The reason for writing about this subject in these pages is that neuronal networks rely entirely on group action, collective action, to impose their will, so to speak. The individual neuron is completely irrelevant except as a momentary member of one group or another, in which role the neuron is hardly distinguishable from any other in the group. Further, the group action of neurons is subject to the same failure modes as group action on Wall Street. Excessive synchrony in the neural assemblies, or their excessive persistence in time, is disruptive or even hazardous to brain function, just as excessive synchrony in stock movements is disruptive to the smooth running of the ship of finance. Most of what our neurofeedback training is about is enhancing the mechanisms by which neuronal synchrony is modulated and controlled.

Once a seizure is under way in the brain, we have very little recourse medically. Stability against seizures and migraines, if any, must be built into the system for the steady-state. The same goes for Wall Street. Here the evidence of a relentless march toward instability has been clear for years. We’ve been writing about it from time to time in these newsletters—going all the way back to the power outage in Ohio in 2003. It was also in 2003 that the Economist Magazine first pointed out that an ominous housing bubble was getting underway in the United States. What in fact happened illustrates the power of the collective to override any loci of individual wisdom that may be found here and there.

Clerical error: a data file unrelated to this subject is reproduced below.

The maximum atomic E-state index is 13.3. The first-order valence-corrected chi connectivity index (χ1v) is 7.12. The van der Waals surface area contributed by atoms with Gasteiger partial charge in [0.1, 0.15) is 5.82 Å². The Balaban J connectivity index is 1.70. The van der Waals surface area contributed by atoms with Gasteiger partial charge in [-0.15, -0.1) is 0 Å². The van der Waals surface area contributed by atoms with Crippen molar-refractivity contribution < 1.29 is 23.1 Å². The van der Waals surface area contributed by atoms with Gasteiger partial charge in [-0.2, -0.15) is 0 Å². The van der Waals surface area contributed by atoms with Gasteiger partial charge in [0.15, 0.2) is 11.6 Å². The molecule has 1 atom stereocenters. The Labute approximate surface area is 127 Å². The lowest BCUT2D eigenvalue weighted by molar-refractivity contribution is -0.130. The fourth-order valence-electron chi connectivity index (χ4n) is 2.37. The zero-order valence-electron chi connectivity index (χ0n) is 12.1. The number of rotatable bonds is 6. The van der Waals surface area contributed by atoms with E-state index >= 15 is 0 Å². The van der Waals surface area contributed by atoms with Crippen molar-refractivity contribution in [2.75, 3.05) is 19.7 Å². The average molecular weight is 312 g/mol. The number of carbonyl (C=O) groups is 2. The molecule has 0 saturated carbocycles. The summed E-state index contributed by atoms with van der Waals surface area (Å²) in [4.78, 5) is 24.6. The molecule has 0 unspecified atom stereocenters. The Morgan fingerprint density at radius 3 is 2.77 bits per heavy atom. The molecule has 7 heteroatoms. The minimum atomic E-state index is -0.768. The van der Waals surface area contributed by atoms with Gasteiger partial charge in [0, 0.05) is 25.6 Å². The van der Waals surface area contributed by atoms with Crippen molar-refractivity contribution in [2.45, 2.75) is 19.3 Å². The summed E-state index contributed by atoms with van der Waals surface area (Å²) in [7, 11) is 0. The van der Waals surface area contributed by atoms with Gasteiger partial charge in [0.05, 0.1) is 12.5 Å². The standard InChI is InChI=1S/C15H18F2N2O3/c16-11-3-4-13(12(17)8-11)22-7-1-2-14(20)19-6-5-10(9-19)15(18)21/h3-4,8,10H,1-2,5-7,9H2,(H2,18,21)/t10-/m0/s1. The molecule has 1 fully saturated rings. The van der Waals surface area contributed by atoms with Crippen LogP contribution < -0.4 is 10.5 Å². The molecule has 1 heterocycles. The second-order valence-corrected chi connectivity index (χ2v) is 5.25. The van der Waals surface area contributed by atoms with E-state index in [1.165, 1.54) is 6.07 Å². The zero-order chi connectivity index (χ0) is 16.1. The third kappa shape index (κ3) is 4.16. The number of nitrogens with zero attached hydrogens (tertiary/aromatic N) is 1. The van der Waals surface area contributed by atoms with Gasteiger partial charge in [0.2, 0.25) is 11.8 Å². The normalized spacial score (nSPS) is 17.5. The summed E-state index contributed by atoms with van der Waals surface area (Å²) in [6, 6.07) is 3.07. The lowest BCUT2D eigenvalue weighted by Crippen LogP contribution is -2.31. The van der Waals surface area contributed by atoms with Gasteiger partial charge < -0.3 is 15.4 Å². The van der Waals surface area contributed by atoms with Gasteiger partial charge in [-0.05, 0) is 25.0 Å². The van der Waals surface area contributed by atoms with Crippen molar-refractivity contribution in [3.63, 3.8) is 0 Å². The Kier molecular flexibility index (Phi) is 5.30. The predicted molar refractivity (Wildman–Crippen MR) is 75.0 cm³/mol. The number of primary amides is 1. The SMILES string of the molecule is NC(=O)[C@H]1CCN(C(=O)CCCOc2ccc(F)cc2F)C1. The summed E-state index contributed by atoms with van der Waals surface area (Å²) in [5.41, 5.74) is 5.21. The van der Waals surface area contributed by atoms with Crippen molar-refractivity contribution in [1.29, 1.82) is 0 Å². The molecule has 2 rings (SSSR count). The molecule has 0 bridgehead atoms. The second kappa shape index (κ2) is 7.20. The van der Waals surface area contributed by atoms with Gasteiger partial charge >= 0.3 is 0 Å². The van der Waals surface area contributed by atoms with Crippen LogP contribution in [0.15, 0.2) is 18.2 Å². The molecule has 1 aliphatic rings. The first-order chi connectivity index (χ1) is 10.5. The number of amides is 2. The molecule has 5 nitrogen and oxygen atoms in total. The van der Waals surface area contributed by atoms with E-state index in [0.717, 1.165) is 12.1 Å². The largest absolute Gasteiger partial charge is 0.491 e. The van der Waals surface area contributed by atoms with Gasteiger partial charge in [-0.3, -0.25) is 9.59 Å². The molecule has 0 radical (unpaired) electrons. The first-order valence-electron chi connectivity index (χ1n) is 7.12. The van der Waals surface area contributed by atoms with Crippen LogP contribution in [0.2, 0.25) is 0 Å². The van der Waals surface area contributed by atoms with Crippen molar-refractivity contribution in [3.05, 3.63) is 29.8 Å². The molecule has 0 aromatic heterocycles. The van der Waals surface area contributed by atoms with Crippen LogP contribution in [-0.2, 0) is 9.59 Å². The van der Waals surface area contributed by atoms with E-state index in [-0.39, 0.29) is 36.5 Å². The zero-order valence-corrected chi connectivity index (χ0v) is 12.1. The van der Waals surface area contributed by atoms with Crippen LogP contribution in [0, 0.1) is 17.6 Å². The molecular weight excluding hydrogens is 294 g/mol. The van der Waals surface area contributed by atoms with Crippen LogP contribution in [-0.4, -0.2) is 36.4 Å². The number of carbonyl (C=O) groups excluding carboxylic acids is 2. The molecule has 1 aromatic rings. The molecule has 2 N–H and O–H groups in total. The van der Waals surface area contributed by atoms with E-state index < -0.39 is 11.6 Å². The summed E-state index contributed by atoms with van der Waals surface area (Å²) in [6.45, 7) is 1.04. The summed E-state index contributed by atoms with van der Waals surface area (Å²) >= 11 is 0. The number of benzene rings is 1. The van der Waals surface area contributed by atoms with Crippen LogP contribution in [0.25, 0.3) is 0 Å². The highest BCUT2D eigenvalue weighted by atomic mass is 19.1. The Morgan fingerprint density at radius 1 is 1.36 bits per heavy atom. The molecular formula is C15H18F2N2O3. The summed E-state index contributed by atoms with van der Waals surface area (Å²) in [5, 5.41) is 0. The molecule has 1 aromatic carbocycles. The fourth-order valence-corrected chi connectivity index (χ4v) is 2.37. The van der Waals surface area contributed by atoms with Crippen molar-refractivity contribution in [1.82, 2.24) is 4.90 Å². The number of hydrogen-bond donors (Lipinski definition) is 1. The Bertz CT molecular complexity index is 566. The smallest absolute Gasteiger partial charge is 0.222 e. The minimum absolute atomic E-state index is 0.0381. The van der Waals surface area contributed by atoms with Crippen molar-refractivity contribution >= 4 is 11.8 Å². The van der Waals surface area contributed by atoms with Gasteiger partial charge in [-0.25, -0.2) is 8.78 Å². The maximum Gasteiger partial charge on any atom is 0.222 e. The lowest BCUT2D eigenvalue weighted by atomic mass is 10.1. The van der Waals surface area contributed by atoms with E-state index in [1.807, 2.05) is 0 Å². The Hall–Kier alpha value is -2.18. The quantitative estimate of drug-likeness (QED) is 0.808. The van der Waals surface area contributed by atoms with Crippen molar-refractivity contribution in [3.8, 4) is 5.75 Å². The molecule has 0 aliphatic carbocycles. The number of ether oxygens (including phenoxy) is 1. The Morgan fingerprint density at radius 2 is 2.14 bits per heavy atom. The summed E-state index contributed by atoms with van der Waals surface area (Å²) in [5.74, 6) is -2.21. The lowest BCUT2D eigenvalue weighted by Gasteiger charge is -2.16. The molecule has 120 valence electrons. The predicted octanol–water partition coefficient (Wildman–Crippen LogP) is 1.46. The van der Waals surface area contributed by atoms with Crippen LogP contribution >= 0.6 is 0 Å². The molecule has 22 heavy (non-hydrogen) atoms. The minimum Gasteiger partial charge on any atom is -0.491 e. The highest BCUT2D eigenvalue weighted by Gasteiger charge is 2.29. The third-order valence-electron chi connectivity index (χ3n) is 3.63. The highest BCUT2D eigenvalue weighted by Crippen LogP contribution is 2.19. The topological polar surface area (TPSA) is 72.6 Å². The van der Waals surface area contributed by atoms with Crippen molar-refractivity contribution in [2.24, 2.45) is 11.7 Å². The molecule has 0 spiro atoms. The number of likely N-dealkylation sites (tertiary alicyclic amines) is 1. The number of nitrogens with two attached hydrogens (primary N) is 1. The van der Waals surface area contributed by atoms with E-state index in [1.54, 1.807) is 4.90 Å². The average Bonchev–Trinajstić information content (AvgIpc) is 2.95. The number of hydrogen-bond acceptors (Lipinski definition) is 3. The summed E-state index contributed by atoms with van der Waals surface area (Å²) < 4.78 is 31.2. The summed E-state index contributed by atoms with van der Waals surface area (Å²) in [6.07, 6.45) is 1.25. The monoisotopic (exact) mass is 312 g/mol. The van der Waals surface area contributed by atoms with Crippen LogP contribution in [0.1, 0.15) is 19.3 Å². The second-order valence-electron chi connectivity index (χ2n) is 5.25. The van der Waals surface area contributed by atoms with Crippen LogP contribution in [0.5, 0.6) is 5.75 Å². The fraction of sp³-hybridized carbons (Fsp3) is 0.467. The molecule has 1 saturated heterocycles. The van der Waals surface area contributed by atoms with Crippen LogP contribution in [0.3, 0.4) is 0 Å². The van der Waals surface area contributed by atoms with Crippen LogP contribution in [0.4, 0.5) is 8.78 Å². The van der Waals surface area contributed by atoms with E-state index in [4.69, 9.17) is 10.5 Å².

The answer to the financial challenge does not lie in giving larger scope to the individual versus the group but rather in building stability into group behavior. It was a fact quite generally known even in my High School that the Wall Street bubble of 1929 was abetted by 5% margins, the ability to purchase stock with only 5% cash. This left no buffer when the market subsequently declined. Zero percent down payment on a home was that same error multiplied. It was pure madness, and the subsequent collapse was highly predictable.